Their initial findings suggest that an intermediary host species is the most likely pathway. Since no such animal or animals have so far been found, they said more research is required, including into the potential role that the trade in animals, animal products and frozen or refrigerated products might have played.

5. What’s known about the earliest Covid-19 cases?

The WHO mission found no evidence of widespread SARS-CoV-2 circulation in Wuhan before December 2019. Among the earliest cases, symptoms began on Dec. 8. That suggests infections probably occurred around the start of December or late November. How those people became infected, though, remains a mystery.

6. What role did the food market play?

Researchers aren’t sure. A cluster of cases of pneumonia-like illness was identified among people who worked at, or had visited, the Huanan seafood market in downtown Wuhan, a so-called wet market where individual stallholders butcher meat as well as seafood. Although much of the meat products were sold frozen, 10 vendors sold wildlife, including rabbits, snakes, turtles, and frogs. Of Covid-19 cases linked to the market, the first became unwell on Dec. 12, 2019. Still, since the first known Covid-19 case preceded that by four days, it’s possible that SARS-CoV-2 was introduced to the market by an already infected person — potentially a trader or a visitor not showing symptoms — who passed it to others in a super-spreading event. Testing after the market was shut down that month found widespread contamination of surfaces compatible with SARS-CoV-2 being introduced through infected people, live animals, or tainted animal products or refrigerated items. Supply chains to the market were extensive, with goods arriving from other countries and various parts of China. Tests on animals and animal-products themselves were negative for the virus, but it’s possible that not enough samples were taken.

7. Were there cases elsewhere?

Yes. Some early cases occurred among individuals who were linked to other markets in Wuhan and some had no market links. In addition, genetic sequencing of viral specimens collected from patients early in the pandemic showed there was some diversity already present, suggesting SARS-CoV-2 was more broadly distributed in the city.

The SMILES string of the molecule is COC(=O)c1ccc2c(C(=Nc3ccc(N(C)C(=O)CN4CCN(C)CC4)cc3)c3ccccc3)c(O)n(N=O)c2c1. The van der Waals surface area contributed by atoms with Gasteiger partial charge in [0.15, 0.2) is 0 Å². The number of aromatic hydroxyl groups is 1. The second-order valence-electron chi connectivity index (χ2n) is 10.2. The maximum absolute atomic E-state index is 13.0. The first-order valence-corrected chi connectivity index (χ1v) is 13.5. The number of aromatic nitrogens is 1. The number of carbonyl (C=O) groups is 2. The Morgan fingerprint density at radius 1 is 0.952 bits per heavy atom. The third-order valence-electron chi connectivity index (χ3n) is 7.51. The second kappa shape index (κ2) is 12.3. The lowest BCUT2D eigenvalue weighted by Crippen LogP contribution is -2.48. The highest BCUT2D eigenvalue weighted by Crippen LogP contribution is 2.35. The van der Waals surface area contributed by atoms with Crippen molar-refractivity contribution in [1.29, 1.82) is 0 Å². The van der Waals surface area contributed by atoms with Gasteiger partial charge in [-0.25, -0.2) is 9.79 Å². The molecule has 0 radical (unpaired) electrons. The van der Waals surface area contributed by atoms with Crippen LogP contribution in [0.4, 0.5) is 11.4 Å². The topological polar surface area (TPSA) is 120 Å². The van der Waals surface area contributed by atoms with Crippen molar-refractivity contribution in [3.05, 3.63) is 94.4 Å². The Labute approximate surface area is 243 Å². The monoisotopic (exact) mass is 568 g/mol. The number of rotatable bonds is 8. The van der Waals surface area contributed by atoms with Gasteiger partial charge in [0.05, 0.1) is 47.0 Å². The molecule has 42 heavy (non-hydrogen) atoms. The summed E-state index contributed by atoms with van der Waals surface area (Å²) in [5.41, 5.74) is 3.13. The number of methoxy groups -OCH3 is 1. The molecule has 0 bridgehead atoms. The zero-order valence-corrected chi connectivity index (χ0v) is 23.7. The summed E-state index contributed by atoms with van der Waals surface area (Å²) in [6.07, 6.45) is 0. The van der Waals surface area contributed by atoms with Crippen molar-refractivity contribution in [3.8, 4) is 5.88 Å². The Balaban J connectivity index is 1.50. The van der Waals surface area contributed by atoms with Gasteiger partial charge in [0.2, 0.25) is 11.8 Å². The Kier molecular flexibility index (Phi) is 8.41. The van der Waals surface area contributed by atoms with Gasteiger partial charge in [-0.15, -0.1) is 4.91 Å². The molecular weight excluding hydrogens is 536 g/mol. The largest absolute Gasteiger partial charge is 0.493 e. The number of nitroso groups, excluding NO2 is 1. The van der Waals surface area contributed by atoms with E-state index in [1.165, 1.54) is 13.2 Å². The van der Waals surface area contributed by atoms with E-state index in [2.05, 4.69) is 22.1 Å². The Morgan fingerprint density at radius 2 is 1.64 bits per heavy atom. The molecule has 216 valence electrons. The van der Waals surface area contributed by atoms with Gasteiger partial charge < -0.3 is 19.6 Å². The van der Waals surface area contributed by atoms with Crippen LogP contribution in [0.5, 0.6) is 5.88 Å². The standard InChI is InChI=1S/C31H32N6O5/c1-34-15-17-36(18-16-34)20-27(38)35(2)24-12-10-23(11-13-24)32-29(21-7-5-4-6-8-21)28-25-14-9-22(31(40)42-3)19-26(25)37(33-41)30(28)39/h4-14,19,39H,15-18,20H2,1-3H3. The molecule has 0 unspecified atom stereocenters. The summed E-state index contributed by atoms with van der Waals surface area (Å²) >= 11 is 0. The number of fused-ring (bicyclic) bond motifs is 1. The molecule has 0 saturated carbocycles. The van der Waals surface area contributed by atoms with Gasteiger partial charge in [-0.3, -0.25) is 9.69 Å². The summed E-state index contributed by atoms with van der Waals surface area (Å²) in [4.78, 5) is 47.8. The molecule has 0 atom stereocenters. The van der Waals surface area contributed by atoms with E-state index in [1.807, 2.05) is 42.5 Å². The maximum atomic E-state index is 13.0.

8. Could the virus have been introduced via contaminated food?

There’s disagreement on this. Researchers in China have found that SARS-CoV-2 can persist in conditions found in frozen food and packaging and cold-chain products, which are kept refrigerated throughout the supply chain. They also have linked some infections in people to imported goods, although the degree of surface contact or amount of virus required is unknown. China’s government has embraced this theory and has been testing imported food for virus traces for months; some supermarkets even have separate coolers for imported goods. The U.S. Food and Drug Administration and the U.S. Centers for Disease Control and Prevention said in February, however, that there is no credible evidence of food or food packaging associated with, or as a likely source, of SARS-CoV-2 transmission. Covid-19 outbreaks did occur in 2020 in meat-processing plants and some preparing ready-made meals, making it plausible that infected workers could contaminate items they’re in contact with. The WHO mission chief called the theory “worth exploring,” but pointed out that in 2019, “there were no widespread outbreaks of Covid-19 in food factories around the world.”

9. What about the lab theory?